PHOENIX – Homelessness is on the rise in Phoenix and across the country, but nowhere are the increases as dramatic as they are in Democrat-strongholds where misplaced compassion, bad policy choices, and the liberal superiority complex have created a toxic web of broken programs that serve neither the needs of the public at large, or our homeless populations.
Far from moving people efficiently from street to home (or, at least, as close to efficiently as is possible given the target population), the systems Democrats have created only serve to entrap the homeless in an endless series of government programs that no amount of funding will ever fix.
How did we get here? Courtesy of the same misplaced liberal compassion that brought us safe spaces and trophies for losers. If their programs and ideas worked, Phoenix wouldn’t have experienced a 149 percent increase in chronic street homelessness in just a few years.
After all, we’re spending more money on services and programs for the homeless than ever before. And Phoenix has been lucky. In cities like San Francisco, Los Angeles, Portland, and Seattle – places where Democrats have had a completely free hand to institute their programs – the problem is far, far worse. If you want to eradicate homelessness, don’t take advice from people who reward losing.
At the behest of liberals, governments today focus on “homeless support services”. But it isn’t support: it’s enabling. Enabling is the absolute worst thing we can do for our homeless population. They need our support, and – yes – our love. But it needs to be tough love.
If you have a family member with a drug addiction, do experts tell you to keep a roof over their head, keep putting money in their pocket, and blindly hope that they will change? No. The best drug addiction specialists will all tell you the same thing: cut them off, let them hit rock bottom. Offer absolutely zero support for their addiction, but complete support for their recovery. We need to approach homelessness the same way.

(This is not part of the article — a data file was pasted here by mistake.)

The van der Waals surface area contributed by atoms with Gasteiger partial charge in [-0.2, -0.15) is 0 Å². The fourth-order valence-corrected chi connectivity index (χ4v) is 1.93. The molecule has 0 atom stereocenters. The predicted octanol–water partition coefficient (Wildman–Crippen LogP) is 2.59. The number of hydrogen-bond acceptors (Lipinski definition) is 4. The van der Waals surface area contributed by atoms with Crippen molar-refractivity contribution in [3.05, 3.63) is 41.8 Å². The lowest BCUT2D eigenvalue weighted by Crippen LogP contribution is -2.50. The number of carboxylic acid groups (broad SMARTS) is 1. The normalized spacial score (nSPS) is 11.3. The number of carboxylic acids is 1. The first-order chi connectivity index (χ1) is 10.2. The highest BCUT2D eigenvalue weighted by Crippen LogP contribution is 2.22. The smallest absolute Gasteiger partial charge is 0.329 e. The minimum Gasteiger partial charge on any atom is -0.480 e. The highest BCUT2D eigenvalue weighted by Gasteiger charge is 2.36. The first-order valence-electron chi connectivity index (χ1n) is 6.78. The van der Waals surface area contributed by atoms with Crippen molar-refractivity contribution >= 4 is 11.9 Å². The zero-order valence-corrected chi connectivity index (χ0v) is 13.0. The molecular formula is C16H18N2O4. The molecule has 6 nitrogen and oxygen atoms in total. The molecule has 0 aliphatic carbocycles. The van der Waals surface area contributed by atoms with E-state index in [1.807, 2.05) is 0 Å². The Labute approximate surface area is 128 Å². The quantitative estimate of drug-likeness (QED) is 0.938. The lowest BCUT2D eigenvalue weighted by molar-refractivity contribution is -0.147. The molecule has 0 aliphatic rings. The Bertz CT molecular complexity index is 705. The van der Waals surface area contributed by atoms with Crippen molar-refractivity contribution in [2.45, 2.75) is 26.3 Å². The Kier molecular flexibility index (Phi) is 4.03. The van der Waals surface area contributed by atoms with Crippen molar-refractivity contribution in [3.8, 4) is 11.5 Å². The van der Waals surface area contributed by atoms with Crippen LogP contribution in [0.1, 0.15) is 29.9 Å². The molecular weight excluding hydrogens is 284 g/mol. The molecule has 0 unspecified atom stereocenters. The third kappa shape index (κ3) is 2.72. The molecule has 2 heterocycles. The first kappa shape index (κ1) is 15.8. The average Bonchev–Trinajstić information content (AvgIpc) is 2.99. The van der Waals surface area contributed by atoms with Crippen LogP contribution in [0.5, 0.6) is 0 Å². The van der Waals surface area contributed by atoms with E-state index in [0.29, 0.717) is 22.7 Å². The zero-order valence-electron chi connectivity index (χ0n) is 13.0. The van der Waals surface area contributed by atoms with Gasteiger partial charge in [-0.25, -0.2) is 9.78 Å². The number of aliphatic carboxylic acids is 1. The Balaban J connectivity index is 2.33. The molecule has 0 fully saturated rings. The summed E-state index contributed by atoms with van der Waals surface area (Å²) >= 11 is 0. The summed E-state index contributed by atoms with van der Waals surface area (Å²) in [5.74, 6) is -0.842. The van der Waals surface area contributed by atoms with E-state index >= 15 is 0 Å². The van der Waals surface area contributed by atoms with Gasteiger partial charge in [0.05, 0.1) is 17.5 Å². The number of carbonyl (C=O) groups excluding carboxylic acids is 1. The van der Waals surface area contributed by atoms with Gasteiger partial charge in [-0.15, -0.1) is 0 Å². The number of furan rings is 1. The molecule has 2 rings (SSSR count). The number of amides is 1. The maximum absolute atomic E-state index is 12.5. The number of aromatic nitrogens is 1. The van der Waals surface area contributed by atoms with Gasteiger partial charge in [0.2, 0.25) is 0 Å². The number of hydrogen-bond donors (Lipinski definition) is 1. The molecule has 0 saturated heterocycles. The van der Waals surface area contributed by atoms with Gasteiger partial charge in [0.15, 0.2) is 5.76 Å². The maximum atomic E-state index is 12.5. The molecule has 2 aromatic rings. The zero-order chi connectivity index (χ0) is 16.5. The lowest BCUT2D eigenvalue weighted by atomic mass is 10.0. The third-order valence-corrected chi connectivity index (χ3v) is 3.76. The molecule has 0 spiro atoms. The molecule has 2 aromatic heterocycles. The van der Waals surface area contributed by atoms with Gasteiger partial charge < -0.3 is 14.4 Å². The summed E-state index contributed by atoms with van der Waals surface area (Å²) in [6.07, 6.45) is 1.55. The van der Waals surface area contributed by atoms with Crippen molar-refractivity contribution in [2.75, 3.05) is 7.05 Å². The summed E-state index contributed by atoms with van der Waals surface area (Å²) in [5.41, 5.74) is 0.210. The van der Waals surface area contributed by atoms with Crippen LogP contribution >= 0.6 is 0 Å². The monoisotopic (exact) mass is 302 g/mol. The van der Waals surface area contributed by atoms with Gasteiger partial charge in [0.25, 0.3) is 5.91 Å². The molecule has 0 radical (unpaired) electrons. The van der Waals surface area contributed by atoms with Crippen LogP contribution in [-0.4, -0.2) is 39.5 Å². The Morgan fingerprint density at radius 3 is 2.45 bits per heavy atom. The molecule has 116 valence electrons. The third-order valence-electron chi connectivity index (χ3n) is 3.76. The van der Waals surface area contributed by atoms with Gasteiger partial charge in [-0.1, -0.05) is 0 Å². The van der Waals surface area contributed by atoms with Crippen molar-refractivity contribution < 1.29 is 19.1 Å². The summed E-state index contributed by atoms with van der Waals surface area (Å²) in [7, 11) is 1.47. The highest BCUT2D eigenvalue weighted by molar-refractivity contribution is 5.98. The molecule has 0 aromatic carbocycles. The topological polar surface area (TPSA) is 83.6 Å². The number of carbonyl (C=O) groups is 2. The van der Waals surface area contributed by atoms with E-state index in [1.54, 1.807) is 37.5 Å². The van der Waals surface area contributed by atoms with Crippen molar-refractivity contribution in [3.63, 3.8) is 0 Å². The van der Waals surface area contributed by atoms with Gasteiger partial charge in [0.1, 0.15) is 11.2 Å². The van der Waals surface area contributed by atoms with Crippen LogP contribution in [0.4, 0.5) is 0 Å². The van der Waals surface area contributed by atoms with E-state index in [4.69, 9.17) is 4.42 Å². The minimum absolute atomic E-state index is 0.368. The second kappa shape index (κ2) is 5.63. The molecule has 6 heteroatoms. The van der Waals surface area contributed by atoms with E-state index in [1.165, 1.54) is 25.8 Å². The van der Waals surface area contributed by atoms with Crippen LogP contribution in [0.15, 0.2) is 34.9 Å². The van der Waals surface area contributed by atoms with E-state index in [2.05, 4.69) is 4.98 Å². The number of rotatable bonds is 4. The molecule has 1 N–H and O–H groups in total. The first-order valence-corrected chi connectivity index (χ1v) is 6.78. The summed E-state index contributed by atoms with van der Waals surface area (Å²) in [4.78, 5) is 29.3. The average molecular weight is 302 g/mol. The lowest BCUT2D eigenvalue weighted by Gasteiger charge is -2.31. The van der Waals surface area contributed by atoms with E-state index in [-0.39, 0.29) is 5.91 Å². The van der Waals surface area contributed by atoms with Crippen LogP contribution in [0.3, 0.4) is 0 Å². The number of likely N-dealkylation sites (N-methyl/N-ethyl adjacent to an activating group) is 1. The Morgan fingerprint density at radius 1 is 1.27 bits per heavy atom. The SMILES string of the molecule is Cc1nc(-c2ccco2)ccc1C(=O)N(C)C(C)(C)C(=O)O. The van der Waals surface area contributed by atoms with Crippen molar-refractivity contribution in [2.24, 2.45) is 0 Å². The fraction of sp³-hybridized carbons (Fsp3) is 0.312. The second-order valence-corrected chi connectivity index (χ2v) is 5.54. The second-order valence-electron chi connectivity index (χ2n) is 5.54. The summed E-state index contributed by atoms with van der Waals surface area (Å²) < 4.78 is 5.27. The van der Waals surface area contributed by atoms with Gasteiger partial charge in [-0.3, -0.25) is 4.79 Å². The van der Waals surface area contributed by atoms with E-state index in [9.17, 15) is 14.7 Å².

We need to start out with the premise that we, as a society, do not accept chronic street homelessness as a way of life. It is not a choice. It is not a product of uncontrollable circumstance. Homelessness must be viewed not as the result of forces beyond the control of the individuals suffering from it, but as the result of bad decisions that they themselves made.
In short, we have to stop accepting the narrative of victimhood produced by the Liberal Superiority Complex that defines anyone living on the street as incapable of making positive decisions for themselves. Do that and we can make real headway on addressing chronic homelessness to the benefit of both the individuals involved, and society at large.
First, yes, we have to have the resources in place to transition people from the street back into being productive members of society. That means the resources we make available will need to include a broad range of drug and mental health treatment, life skills development, transition housing, and jobs programs. Those things are costly, and we will have to pay the cost, whatever it may be (though there is a strong argument to be made that taking this approach up front will dramatically reduce the financial burden on cities over the long term).
Then comes the tough part. We have to give our homeless population a stark and simple choice: clean up or clear out. The only way to do that is by ruthlessly enforcing public nuisance, trespassing, vagrancy, and minor criminal laws to make staying in Phoenix, without committing to a treatment and life rehabilitation plan, basically impossible for homeless individuals.
The optics of this plan are a big part of the reason no city has yet attempted it – whoever is first out of the gate with such an approach will absolutely be called every hateful name in the book by Democrats. But who cares? Democrats already call anyone they disagree with all those same hateful names, and under their misguided guidance homelessness is exploding nationwide.
Cities across the country, including Phoenix, have to decide whether it is truly compassionate to allow these trends to continue, or if it is time to take a stand and start expecting our homeless population to take on the same responsibility for their own welfare that we demand of any other citizen.
We can either continue down the road traveled by so many liberal cities; a road that ends with miles upon miles of homeless encampments, crime, disease, and feces. Or we can follow the conservative path of personal responsibility, and finally see light at the end of this tunnel for the legions of people who find themselves trapped on the streets of a never-ending nightmare conjured up by liberal dreamers.